The role of civil resistance in Brazilian transition from military rule to democracy

The publication of the National Recovery Plan (NRP) in 2011 accessible at which presents a sharp contrast to what NRM is doing necessitated civic education on a wide range of issues. We have therefore dealt with some ‘hot’ topics that others have avoided so that Ugandans fully understand why with all the natural and human resources Uganda is retrogressing which is no longer a debatable issue. Even economic growth rates and per capita income which were used to present ‘rosy’ economic performance have declined precipitously. Economic growth has plummeted from 10 per cent in mid-1990s to around three percent currently while population is growing at 3.5 percent ahead of economic growth of 3 percent. This is not development. It is retrogression. Under these conditions Uganda cannot become a middle income country in a few years from now.

In our assessment of Uganda’s performance, we have separated processes from outcomes of development such as a higher standard of living. NRM government reports processes. For example, writing an excellent modernization of agriculture document per se won’t transform subsistence to commercial farming. Writing an impressive Poverty Eradication Action Plan with little or no implementation won’t reduce poverty. Programs have to be implemented which NRM has failed to do. Constructing schools and graduating students every year is necessary but not sufficient. Education makes sense only when graduates get jobs and earn good income to meet at least the basic needs of life.

Ugandans are ready for popular uprising

Greetings fellow Ugandans and friends

The verdict is out – loud and clear. The February 2011 presidential, parliamentary and local elections were massively rigged – there were many imperfections including lack of level a playing field and using public funds for NRM campaigns. The results are illegitimate. Therefore, governments at the central and local levels formed out of these illegitimate elections are also illegitimate, unacceptable and rejected by the people of Uganda.

Western congratulatory messages that have come in so far should be interpreted with a grain of salt.

The people of Uganda have decided to bring the new governments down through peaceful demonstrations, making room for a coalition transitional government to prepare for free and fair elections at presidential, parliamentary and local levels.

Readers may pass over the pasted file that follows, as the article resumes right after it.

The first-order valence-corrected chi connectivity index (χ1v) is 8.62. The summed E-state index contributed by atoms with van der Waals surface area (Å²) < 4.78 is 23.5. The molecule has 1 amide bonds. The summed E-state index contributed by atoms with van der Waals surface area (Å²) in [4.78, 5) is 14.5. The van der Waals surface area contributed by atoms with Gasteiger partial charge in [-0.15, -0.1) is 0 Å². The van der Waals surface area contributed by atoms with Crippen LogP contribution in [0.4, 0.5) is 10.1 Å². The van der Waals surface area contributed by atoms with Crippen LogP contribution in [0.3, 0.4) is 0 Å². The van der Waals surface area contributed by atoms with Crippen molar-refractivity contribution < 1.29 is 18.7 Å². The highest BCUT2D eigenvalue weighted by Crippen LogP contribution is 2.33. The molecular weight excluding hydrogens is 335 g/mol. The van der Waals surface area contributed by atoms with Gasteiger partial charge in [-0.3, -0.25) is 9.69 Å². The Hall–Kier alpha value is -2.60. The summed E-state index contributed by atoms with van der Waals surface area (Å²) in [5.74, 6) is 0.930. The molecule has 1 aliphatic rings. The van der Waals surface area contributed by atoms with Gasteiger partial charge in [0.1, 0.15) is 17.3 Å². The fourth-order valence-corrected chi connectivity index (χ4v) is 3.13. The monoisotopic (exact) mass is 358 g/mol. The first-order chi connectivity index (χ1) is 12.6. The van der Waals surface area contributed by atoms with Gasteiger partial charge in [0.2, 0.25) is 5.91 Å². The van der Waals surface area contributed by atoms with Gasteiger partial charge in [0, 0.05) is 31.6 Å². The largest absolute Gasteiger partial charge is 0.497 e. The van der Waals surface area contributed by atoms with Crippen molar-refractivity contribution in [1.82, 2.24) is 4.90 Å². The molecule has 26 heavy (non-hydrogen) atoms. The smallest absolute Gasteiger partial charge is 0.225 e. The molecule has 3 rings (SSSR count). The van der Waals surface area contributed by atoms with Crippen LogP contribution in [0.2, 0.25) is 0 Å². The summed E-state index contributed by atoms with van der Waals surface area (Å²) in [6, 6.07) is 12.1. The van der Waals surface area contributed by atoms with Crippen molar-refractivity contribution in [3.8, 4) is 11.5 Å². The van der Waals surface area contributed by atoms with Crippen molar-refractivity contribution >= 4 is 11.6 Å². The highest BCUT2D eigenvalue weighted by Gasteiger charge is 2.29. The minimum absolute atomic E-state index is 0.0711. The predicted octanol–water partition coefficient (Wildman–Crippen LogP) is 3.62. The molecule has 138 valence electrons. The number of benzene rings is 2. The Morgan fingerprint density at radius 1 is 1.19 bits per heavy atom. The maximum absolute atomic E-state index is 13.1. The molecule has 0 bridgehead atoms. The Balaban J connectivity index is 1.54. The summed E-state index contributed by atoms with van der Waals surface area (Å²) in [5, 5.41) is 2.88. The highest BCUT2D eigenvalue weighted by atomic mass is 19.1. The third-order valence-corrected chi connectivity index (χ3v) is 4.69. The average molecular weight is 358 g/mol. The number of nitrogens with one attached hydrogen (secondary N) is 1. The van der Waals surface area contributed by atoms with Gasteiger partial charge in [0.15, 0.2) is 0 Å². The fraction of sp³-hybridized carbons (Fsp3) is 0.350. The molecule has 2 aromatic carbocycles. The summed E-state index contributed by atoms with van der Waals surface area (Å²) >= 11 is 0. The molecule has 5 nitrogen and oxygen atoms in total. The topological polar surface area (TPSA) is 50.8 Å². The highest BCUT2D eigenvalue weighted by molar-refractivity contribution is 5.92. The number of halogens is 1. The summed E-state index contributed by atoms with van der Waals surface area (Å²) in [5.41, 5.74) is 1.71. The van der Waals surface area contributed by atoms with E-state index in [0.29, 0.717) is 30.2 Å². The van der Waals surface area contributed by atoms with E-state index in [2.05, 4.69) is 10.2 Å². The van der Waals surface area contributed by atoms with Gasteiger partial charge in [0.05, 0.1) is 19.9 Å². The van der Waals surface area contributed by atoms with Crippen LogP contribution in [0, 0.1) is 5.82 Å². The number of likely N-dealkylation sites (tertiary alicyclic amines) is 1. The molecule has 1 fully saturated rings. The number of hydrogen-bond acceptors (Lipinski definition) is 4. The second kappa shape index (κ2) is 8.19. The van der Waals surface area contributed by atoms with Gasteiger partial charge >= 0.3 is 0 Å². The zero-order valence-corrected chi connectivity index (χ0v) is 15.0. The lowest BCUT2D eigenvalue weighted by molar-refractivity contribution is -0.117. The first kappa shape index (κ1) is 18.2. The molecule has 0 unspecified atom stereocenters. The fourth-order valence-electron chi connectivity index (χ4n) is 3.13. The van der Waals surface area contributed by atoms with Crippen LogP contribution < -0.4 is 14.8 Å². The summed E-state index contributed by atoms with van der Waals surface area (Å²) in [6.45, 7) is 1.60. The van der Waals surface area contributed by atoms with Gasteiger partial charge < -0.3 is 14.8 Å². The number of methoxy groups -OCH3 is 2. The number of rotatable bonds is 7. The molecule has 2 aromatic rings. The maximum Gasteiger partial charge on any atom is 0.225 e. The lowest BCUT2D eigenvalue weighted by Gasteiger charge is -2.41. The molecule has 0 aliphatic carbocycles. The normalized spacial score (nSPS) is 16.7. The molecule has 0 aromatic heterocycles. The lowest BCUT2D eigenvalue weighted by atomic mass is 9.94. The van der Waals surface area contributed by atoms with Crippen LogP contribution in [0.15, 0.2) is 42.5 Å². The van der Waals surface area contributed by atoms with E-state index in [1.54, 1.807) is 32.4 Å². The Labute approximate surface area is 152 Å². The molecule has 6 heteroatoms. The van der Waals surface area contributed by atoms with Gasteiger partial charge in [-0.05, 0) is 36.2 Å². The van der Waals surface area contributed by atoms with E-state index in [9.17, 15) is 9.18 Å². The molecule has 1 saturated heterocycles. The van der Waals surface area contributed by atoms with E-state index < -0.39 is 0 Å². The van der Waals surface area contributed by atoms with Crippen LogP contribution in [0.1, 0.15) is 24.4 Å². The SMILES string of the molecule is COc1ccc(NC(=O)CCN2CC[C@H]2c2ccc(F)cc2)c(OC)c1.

The massive election rigging has driven the last nail in Museveni’s presidency. He is no longer the darling of the west. Corruption, sectarianism, failure of structural adjustment, plunder of Congolese resources, interference in neighbors’ political affairs and alleged genocide of Hutu people in DRC by Uganda troops have immensely diminished his credibility.

The west has been sending messages of discontent with Museveni’s regime which we need to take into account as we drive him and NRM out of power.

Is Uganda ready for change?

During and since our last broadcast on radio Munansi (February 20, 2011) many questions have been raised including whether Uganda is ready for change, where are the leaders, when should the change take place and, will Museveni and his security forces behave like Qaddafi in Libya? Let us look at history lessons for guidance.

Is Uganda ready for change? Yes it is. Historically, in countries where rebellions, revolts or revolutions take place, societies are characterized by extreme inequalities, high unemployment especially among the youth, high levels of poverty and high prices. For example, at the time of the French Revolution, France was characterized by high inequalities in wealth and privileges between the monarch, nobility and high clergy on one hand and commoners on the other. Also, poverty and unemployment levels were high and food prices were high. Uganda meets all these characteristics as discussed in previous debates.

Where are the leaders? Changes have taken place with or without leaders. History shows that some revolutions have had leaders that mobilized the discontented people through advocacy. The England’s peasants’ revolt of 1381 was prepared through agitation by priest John Ball and peasant Wat Tyler. After this revolt, no medieval English government attempted to impose a poll tax again. When Margaret Thatcher attempted to restore it she was forced out of office as prime minister.